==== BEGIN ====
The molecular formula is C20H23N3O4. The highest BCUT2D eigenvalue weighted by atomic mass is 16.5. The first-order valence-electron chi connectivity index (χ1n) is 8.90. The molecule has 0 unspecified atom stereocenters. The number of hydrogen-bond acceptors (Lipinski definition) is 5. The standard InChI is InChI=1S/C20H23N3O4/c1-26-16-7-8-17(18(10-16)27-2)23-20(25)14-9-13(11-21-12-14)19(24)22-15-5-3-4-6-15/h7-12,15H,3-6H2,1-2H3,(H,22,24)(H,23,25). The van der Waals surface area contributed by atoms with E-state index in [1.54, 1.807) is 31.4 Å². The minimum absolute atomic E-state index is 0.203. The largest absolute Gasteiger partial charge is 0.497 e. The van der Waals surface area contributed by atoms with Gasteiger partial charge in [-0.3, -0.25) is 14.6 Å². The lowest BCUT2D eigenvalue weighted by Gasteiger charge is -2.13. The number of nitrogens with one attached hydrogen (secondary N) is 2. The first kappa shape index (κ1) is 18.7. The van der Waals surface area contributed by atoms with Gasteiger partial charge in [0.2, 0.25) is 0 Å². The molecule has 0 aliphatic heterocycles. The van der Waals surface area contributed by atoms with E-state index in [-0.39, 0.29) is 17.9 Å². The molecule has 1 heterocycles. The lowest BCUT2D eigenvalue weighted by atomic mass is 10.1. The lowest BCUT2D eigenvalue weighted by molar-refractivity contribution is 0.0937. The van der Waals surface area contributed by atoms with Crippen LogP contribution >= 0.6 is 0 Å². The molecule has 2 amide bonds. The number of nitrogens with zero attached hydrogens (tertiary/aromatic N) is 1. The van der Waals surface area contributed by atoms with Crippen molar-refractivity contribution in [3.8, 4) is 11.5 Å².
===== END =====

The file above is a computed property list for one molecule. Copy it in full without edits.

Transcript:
The molecular formula is C20H23N3O4. The highest BCUT2D eigenvalue weighted by atomic mass is 16.5. The first-order valence-electron chi connectivity index (χ1n) is 8.90. The molecule has 0 unspecified atom stereocenters. The number of hydrogen-bond acceptors (Lipinski definition) is 5. The standard InChI is InChI=1S/C20H23N3O4/c1-26-16-7-8-17(18(10-16)27-2)23-20(25)14-9-13(11-21-12-14)19(24)22-15-5-3-4-6-15/h7-12,15H,3-6H2,1-2H3,(H,22,24)(H,23,25). The van der Waals surface area contributed by atoms with E-state index in [1.54, 1.807) is 31.4 Å². The minimum absolute atomic E-state index is 0.203. The largest absolute Gasteiger partial charge is 0.497 e. The van der Waals surface area contributed by atoms with Gasteiger partial charge in [-0.3, -0.25) is 14.6 Å². The lowest BCUT2D eigenvalue weighted by Gasteiger charge is -2.13. The number of nitrogens with one attached hydrogen (secondary N) is 2. The first kappa shape index (κ1) is 18.7. The van der Waals surface area contributed by atoms with Gasteiger partial charge in [0.2, 0.25) is 0 Å². The molecule has 0 aliphatic heterocycles. The van der Waals surface area contributed by atoms with E-state index in [-0.39, 0.29) is 17.9 Å². The molecule has 1 heterocycles. The lowest BCUT2D eigenvalue weighted by atomic mass is 10.1. The lowest BCUT2D eigenvalue weighted by molar-refractivity contribution is 0.0937. The van der Waals surface area contributed by atoms with Crippen LogP contribution >= 0.6 is 0 Å². The molecule has 2 amide bonds. The number of nitrogens with zero attached hydrogens (tertiary/aromatic N) is 1. The van der Waals surface area contributed by atoms with Crippen molar-refractivity contribution in [3.8, 4) is 11.5 Å².